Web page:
Connections between family and friends get used a lot too. It’s not uncommon anymore to hear “I blogged that” or “I read about that in a blog” in a regular conversation. Maybe I just travel in, or help create, blog-aware circles of people but I’m finding more and more people already know (at least partially) what I’m talking about when I drop the b-word.
It would be interesting to know the impact of celebrity-type blogs too. I bet people like Zach Braff, Wil Wheaton, Dave Barry and Moby have brought the blogging thing to quite a few new people.
Tech people, students and journalists. In short, people who thikn other people care what they have to say, rightly or wrongly.
Will, you are inside the eye of a blog hurricane of your creation. As am I. As such it’s impossible, except when emissaries from outside like Jim Day ask good questions, to understand what life on the outside is like.
People with telephone assume that everybody else has a telephone. Or if they don’t, that at least they’ll call if they need more help.
“Blog” is argot: As Peter suggests, many people don’t even know what blogs are, let alone participate in the electronic dialogs in which the word gets (I would guess) the most of its use. News style is conservative in regard to language. But I wouldn’t be surprised if “blog” hadn’t made it into Webster’s yet either. U.S. papers tend to hew to Webster’s, which is part of the basis of AP Style.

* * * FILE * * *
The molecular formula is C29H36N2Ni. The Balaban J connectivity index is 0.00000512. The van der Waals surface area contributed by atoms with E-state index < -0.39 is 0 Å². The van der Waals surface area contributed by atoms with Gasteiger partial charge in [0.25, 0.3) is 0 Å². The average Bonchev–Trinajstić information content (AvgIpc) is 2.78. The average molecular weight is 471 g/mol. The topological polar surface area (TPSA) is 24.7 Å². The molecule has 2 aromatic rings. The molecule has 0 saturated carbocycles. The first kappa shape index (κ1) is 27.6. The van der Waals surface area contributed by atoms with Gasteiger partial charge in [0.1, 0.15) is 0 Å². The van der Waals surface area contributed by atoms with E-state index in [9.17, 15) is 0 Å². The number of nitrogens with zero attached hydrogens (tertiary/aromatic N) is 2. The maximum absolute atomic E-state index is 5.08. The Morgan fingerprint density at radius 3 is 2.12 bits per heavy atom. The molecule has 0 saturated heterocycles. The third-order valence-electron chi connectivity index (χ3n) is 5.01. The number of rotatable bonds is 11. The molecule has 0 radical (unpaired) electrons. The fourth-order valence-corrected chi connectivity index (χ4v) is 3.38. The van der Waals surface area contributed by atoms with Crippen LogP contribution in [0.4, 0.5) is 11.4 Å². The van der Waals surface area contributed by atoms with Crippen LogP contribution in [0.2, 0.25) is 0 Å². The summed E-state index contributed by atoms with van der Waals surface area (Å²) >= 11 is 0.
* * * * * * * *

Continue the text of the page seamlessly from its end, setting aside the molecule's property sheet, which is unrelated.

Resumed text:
“Argot,” “hew,” “dialog.” I hope y’all forgive me: Stuffy is my mother tongue.
Maybe that should be “y’all”ll”? (New to the South. Still learning the language.)
Hey it has only been 3-5 years! When to Blog local newspaper sets up and starts to take the classified business with it, then more will notice. After all why would the mainstream today care? When there is something that grips a wider audience, the readership will turn up.
I suspect that health forums will be early — Type 2 diabetes etc
A more Gawker world???
You’re right Peter, I do feel in the eye of the hurricane. It’s important that I acknowledge that my perspective suffers objectivity deficiency because of it.